When did Primitive Gatherings start? How did it start?
I opened my shop because I had always dreamed of having a retail store. I chose to keep the shop and pattern business separate in case the store didn't work out. The name came about because I wanted a shop that encompassed more than quilting. We have antiques, basket-making, rug-hooking, punchneedle, yarn, home decor and so on. After my Father passed away, I decided that life was too short not to do what I loved full-time. So I quit my job, bought a building and maxed out my credit cards buying fabric and merchandise to fill it.
Spring at Primitive Gatherings in Menasha, Wisconsin.
From a business standpoint, what was the biggest challenge when it came to starting your business?
It's difficult to get support from a bank. I felt like they didn't take me seriously. I made me determined to prove them wrong.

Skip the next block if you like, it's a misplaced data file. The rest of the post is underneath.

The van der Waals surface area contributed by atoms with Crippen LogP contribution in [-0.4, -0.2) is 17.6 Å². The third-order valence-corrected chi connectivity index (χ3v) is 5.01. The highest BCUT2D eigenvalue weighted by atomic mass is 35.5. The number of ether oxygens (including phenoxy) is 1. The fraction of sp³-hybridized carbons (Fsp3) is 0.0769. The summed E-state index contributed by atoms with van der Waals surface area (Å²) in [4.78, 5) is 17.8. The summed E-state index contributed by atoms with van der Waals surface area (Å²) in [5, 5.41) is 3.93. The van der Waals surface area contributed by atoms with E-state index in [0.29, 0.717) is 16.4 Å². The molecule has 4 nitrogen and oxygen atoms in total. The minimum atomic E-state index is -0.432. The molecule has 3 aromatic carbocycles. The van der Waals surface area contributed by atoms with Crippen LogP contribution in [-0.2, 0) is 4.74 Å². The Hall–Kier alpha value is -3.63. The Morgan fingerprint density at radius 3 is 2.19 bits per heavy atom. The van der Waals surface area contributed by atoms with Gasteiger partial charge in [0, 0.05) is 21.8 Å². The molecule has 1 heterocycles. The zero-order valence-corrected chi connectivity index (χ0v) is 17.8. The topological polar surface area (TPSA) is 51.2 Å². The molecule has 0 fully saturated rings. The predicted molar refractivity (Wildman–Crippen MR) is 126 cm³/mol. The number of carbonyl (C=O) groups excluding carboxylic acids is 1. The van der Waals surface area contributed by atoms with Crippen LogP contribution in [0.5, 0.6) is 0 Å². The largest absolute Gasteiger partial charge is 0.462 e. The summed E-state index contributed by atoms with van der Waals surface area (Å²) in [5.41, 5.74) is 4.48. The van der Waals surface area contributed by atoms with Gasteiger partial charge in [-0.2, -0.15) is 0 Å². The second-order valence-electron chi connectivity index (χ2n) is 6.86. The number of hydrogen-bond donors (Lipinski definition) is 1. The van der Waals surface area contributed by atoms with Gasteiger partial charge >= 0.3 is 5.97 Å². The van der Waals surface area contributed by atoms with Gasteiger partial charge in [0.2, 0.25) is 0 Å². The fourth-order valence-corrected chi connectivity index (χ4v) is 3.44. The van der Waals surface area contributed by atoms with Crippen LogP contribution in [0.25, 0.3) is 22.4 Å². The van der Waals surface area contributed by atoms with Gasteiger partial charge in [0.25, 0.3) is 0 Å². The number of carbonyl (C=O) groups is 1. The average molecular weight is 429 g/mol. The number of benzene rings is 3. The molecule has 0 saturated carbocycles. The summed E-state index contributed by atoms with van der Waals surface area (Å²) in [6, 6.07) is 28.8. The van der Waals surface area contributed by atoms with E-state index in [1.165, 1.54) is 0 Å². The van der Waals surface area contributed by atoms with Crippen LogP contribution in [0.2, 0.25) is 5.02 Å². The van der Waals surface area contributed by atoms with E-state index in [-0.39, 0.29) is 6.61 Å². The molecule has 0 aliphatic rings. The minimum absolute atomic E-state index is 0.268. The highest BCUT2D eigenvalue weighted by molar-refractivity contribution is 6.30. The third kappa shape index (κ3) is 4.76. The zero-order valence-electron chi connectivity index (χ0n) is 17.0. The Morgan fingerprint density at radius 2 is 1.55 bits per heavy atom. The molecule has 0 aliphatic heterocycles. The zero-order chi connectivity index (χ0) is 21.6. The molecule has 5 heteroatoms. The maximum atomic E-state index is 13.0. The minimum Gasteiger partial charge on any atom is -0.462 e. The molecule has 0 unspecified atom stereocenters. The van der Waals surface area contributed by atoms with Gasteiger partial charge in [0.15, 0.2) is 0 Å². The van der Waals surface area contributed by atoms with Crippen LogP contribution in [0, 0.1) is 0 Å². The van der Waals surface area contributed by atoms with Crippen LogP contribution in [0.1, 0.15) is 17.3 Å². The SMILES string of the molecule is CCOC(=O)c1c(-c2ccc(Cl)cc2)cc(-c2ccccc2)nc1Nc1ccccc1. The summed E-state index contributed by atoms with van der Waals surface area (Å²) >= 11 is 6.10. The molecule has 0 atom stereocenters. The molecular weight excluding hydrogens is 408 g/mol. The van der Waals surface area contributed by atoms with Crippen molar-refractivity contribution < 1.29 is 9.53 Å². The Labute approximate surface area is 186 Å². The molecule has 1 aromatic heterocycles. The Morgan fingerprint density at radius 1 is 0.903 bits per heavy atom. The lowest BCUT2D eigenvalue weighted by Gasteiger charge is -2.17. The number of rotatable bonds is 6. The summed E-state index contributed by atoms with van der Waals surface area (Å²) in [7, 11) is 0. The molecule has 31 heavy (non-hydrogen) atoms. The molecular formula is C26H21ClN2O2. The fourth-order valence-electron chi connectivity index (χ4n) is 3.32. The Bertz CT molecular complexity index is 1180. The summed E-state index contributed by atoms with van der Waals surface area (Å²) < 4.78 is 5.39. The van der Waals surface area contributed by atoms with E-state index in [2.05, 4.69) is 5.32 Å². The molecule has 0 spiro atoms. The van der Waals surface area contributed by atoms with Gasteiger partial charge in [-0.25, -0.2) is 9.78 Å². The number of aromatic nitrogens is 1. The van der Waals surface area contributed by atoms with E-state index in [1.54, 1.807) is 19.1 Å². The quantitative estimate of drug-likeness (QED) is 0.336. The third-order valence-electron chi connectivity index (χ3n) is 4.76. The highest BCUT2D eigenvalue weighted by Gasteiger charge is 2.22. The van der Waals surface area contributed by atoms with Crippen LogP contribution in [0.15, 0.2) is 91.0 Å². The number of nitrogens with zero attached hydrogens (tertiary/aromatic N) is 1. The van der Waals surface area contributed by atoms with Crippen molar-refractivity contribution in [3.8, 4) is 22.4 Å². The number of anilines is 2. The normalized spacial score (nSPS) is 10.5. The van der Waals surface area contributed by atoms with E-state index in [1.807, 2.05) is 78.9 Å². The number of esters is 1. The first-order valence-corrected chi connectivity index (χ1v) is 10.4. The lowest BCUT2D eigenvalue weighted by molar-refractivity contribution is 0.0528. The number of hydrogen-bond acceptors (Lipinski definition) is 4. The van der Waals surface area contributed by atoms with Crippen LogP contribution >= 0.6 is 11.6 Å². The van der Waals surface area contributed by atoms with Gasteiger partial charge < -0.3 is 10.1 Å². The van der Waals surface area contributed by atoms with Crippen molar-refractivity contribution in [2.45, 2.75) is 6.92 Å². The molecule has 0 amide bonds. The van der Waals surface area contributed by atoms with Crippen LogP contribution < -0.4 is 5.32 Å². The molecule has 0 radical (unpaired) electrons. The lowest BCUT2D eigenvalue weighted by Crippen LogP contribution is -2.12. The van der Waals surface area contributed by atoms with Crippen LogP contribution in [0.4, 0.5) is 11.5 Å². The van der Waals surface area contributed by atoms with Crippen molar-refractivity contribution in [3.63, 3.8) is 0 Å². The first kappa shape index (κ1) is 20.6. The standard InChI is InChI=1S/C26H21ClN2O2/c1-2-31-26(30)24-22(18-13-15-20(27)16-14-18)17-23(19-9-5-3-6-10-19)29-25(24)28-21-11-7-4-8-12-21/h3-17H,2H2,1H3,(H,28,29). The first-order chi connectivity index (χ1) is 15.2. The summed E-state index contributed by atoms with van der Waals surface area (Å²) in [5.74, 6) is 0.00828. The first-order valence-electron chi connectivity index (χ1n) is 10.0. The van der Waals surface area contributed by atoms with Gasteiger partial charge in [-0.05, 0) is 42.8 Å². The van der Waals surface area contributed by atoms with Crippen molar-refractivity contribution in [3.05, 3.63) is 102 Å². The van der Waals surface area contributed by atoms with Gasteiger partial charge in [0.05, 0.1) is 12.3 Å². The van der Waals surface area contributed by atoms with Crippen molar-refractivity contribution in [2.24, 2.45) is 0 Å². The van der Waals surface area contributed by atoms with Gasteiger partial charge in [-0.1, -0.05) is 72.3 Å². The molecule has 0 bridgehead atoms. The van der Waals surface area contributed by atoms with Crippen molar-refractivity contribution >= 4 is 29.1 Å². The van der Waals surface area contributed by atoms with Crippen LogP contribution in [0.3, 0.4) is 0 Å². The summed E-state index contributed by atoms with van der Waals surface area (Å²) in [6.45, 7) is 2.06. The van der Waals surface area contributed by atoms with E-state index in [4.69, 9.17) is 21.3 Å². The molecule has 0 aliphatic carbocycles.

After sheltering-in-place, Lisa readied the shop for being open for business. (And yes, she does have fabric but this picture is better.)
How scary was the process?
I think the biggest thing was believing in myself. I knew I was a hard worker, and I had a passion for what I was doing. I think that is the main ingredient for success. It keeps you focused when others doubt you.
No words. This is Lisa's spectacular stitching on a wool appliqué quilt.
Did you always have a sense of what was going to work - be a best-seller - or was some of it guess-work?
Ha! I just do what I love and I pay attention to what is going on. What are the home decor trends? Would that look good on my ed? What is new, and what can be revived from the past? What can be recycled or re-purposed with new, updated fabrics? You can't stand still, always do the same things.